India is a mélange of various races, cultures and tribes, and of course food. While we know quite a lot about common Indian food, from across the nation, which are readily available at any restaurant, there are certain dishes that are essential members of each regional cuisine, and we haven’t even heard their names. They are delicious, relished by most households in every state, and usually pretty easy to make. These preparations are made with a variety of ingredients, some that are always there at home, and some that might be slightly difficult to get hold of. They could be from the South Indian states of Tamil Nadu, Kerala, Karnataka, and Andhra Pradesh. They could also be from the “Seven Sister States,” Arunachal Pradesh, Tripura, Meghalaya, Assam, Manipur, and Mizoram. Or, they could be from the northern and western parts of the nation. Wherever they may have originated, these are must-try dishes that will win your heart, and you should know about them.
Khar is a famous dish from Assam that stands out because of the uniqueness of its core ingredient. Banana skin is dried and burnt to turn into ashes, and the water that is made to run through it is filtered to form the base of the gravy. Cook in this the usual lentils, meat, fish, or vegetables, and the khar is transformed into finger-licking goodness.
2. Potoler Dolma
First and foremost, Potol, or pointed gourd, is essential to any Bengali household. It is probably the second most favorite vegetable after the potato. Yet, the humble gourd is elevated to the status of an exquisite dish, when it is prepared as Potoler Dolma. Stuffed with all good things, from minced meat, to prawns, to potatoes, to cottage cheese, and cooked in onion-based thick gravy, this dish is fit to be fed to kings.
This is a delicacy from Goa that you should definitely try. The Kulkuls are special cookies made as a part of Christmas celebrations, which are deep fried instead of being baked. These little blobs of melting goodness are then rolled in confectioner’s sugar to add an extra zing.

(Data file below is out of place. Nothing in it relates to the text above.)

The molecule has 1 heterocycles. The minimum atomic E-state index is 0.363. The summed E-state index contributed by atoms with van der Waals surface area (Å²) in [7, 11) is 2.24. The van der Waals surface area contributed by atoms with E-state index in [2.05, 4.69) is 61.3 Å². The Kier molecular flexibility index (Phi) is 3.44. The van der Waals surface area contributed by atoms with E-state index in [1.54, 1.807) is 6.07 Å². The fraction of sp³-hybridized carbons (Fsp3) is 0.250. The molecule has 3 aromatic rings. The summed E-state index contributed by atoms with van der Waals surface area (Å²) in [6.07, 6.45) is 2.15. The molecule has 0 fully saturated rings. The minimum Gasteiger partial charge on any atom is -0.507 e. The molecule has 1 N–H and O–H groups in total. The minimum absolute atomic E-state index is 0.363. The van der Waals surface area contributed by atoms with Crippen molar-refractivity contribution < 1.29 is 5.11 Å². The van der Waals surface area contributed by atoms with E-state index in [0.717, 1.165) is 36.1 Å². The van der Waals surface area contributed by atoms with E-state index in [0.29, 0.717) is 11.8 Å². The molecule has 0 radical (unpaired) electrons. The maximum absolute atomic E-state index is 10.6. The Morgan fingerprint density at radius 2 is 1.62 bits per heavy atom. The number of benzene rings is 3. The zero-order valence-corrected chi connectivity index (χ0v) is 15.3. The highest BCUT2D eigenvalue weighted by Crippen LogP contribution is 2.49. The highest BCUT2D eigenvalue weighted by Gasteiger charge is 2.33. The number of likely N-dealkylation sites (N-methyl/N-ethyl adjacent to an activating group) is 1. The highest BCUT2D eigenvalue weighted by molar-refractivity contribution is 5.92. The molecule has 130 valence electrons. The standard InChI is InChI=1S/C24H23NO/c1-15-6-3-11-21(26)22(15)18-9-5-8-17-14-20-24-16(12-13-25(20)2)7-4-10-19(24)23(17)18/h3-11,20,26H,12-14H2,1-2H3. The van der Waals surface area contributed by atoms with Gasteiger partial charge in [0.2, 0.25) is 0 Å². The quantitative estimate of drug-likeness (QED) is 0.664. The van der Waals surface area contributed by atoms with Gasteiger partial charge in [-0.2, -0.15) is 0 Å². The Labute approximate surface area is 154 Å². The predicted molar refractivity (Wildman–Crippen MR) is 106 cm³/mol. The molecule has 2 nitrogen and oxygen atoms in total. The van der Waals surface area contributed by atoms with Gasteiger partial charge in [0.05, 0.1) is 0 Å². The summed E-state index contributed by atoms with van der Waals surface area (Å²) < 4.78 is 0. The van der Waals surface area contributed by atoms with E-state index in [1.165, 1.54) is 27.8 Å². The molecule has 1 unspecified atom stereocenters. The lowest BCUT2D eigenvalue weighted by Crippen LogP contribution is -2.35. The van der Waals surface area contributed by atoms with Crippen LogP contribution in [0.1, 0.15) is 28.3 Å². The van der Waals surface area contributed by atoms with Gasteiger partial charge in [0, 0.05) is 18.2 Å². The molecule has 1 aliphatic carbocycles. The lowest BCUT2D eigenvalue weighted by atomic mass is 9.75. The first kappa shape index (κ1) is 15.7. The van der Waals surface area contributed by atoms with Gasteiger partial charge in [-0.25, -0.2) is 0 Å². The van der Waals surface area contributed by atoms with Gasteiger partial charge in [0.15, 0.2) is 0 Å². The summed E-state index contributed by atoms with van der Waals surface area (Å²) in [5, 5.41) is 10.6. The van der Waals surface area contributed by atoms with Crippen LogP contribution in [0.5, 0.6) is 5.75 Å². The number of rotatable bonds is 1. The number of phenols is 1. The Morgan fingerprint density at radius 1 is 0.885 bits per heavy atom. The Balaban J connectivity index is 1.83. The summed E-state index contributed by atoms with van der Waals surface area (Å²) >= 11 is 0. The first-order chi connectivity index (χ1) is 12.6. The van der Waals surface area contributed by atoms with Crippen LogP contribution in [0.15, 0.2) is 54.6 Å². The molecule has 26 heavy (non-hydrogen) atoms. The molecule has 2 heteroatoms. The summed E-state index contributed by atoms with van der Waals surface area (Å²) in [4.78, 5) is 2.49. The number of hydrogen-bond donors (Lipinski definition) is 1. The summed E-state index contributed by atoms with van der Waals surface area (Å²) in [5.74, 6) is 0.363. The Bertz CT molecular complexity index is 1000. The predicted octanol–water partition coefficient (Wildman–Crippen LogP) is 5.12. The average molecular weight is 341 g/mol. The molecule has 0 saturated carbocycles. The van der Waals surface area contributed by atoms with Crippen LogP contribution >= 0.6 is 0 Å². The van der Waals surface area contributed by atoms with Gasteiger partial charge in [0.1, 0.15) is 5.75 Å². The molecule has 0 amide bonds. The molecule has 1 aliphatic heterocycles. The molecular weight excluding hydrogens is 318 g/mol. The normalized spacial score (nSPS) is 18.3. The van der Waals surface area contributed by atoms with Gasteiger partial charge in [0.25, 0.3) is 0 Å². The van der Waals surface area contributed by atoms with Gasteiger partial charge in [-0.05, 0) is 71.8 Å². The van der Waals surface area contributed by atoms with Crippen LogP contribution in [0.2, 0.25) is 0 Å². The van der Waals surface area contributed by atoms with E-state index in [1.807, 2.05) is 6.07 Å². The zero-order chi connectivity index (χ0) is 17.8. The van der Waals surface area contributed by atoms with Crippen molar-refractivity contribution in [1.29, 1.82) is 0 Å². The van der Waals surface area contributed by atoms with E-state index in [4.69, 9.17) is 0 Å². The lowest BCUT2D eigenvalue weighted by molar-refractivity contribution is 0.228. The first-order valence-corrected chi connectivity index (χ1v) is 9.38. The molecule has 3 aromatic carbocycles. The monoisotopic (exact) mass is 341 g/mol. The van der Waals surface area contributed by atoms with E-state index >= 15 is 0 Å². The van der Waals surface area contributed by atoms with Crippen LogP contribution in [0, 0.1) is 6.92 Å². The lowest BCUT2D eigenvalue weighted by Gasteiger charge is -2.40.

The Shukto, an absolute necessity to any Bengali meal is an empyrean combination of a variety of vegetables. The veggies, with at least one bitter, are slow-cooked in milk to whip up a spectacular palate cleanser.
Resembling a calzone, the Sidu is a favorite with natives of Himachal Pradesh. This bread is stuffed with walnuts and best enjoyed with an accompaniment of coriander, mint and chilli chutney.
The Achappams are the preferred snackies for sweet lovers of Kerala. They are Kerala’s own version of the Rosette cookies, highly popular in Scandinavia. Sample one, and you will admit that there could be no combination that is more heavenly than that of coconut milk, eggs, sugar and rice flour.
Jharkand’s take on golden-brown, crispy kachoris, the Dhuska, filled with minced green peas and chillies, are a treat for foodies. The Dhuska tastes delectable when served with tomato chutney that’s spicier than the kachori itself. However, people not blessed with stomachs of steel, beware!
8. Pork Akhuni
The Pork Akhuni is a rare gem from Nagaland up north that would tickle the palate of any meat lover. One of the staples of Nagaland is pork, and the people up there do know how to respect it. This dish is prepared with fermented beans and what is considered to be the world’s hottest chilli, the Bhut Jolokia.
9. Ngaa Atoiba Thongba
This integral part of Manipuri fare, speaks more about the techniques involved in cooking it, thus making it worth relishing long after you’ve licked your plate clean. The name itself says how the tilapia fish is cooked to be disintegrated into the curry of spices and fresh vegetables.
10. Kakara Pitha
The Kakara Pitha is a one-of-a-kind sweet dish from Odisha. These are made from cardamom-flavored semolina and wheat flour, which are then deep fried, and then eaten either cold or hot.
Another dessert to blow your mind away, the Pukhlein is a staple in Meghalaya, but quite unknown to residents elsewhere in the country. These little pancakes whipped up from ingredients like jaggery, riceflour and salt, are one of those dishes you undoubtedly need to taste.
12. Chaman Kaliya
Kashmiris might be known for their pulao and roganjosh, but the Chaman Kaliya proves their expertise in vegetarian cuisine as well. This is a cream-based cottage cheese (paneer) dish, cooked in different ways, to lend a finer quality to its exquisiteness. It’s best enjoyed with the khamiri roti, another specialty from the “Paradise on Earth.”
Well, which Bengali doesn’t have a sweet tooth? There isn’t a single household that wouldn’t serve you a rasgulla or a sandesh with tea. However, they are adept at making other desserts too, and the Patishapta is an example of their skills. It’s the Indian take on crispy crepes, which are stuffed with a jaggery and coconut filling, a sweet dish that will make you crave for more than just one.